Providing comprehensive wealth management advice for over 19 years. Daniel Varga, Vice President and Investment Advisor Michael Lee, Associate Advisor Jennifer Nydahl, Associate RBC Dominion Securities #201-3, 2755 Beverly Street Duncan, BC V9L 6X2 OfďŹ ce: 250-746-2493 • Toll-free: 1-888-668-1622 daniel.varga@rbc.com

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RBC Dominion Securities Inc.* and Royal Bank of Canada are separate corporate entities which are affiliated. *Member-Canadian Investor Protection Fund. RBC Dominion Securities Inc. is a member company of RBC Wealth Management, a business segment of Royal Bank of Canada. ŽRegistered trademarks of Royal Bank of Canada. Used under licence. Š2011 Royal Bank of Canada. All rights reserved

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OPEN 7 DAYS A WEEK YEAR ROUND

8 A.M. - 8 P.M. N. of Duncan, TCH at Crofton cutoff 250-246-4924 Prices effective Sat. Dec. 24 - Fri. Dec. 30, 2011 while quantities last


A8 Cowichan News Leader Pictorial

Friday, December 23, 2011

BE RESPONSIBLE THIS HOLIDAY SEASON THIS MESSAGE BROUGHT TO YOU BY THESE COMMUNITY MINDED BUSINESSES

DON’T DRINK & DRIVE! Mill Bay

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7 Locations in the Cowichan Valley to Serve You!

Open Monday - Saturday 8:00am - 6:00pm Just North of Duncan on the Island Highway

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Tel: 250 746-5131 • Fax: 250 746-7712 #2 - 5803 Trans Canada Hwy., Duncan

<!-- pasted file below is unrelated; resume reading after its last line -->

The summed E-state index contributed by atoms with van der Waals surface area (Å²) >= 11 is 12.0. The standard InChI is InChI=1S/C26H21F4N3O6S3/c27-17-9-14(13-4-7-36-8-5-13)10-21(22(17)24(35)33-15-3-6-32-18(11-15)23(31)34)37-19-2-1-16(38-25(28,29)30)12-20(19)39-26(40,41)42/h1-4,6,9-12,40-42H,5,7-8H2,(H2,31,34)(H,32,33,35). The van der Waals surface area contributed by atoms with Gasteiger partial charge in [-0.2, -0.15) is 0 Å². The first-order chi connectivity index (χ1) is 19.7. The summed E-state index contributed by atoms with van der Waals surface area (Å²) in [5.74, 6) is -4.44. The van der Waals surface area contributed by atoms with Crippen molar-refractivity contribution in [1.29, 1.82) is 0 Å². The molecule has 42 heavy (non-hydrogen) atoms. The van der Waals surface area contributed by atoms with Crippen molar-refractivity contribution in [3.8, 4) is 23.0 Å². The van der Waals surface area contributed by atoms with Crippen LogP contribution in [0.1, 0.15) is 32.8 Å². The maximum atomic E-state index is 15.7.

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Largest Pre-Owned Vehicle Retailer on the Island

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7329 Trans Canada Hwy 250.597.0424 www.galaxymotors.net

Serving the Cowichan Valley for over 70 years!

MERIT FURNITURE

See us on the web: www.meritduncan@telus.net 107 INGRAM STREET, DUNCAN

746-5527

60 Station St. 1-800-434-0566


Friday, December 23, 2011

Cowichan News Leader Pictorial A9

Wrap up Curbside Recycling for the Holidays! Andrew Leong

Cowichan Bay Fire Rescue crew members attended a two-vehicle crash, involving a Ford F-150 pick-up truck and a Chevy Silverado, at the intersection of Cowichan Bay Road and Cherry Point Road on Wednesday, Dec. 21 at approximately 3 p.m. Both drivers escaped without minor injuries. A 29-year-old Duncan man driving the Ford truck was charged for driving without a valid driver’s licence, police said.

Unlimited amounts of the following materials are accepted on your regular scheduled day for curbside recycling: •

Paper Based Gift Wrap, Tissue Paper

Cards, Envelopes, Gift Tags

Flattened Cardboard Boxes, Magazines

Brown Shipping / Packaging Paper

Clean Plastic Containers (coded #1-7) and Bags

• Clean Tin or Aluminum Cans, Foil Pie Plates *Items that cannot be recycled include: Foil-based wrapping paper, envelopes or gift cards with foil-lining, cellophane, bows, and ribbons. **STYROFOAM cannot be recycled at curbside, but can be taken to either Bings Creek, Peerless Road or Meade Creek Recycling Drop-off Depots for free recycling. For a complete list of acceptable items for curbside recycling, please visit our website at www.cvrd.bc.ca or call the CVRD Recycling Hotline at 250-746-2540 or in Ladysmith 1-800-665-3955 COWICHAN VALLEY Phone: (250) 746-2500 REGIONAL DISTRICT Fax: (250) 746-2513 175 Ingram Street, Duncan, BC V9L 1N8

Email: cvrd@cvrd.bc.ca Web: http://www.cvrd.bc.ca

Storewide Floor Model

CLEARANCE ALL FURNITURE AND MATTRESS SETS

ON SALE!

OPEN BOXING DAY 9:30 - 5:30 Follow us on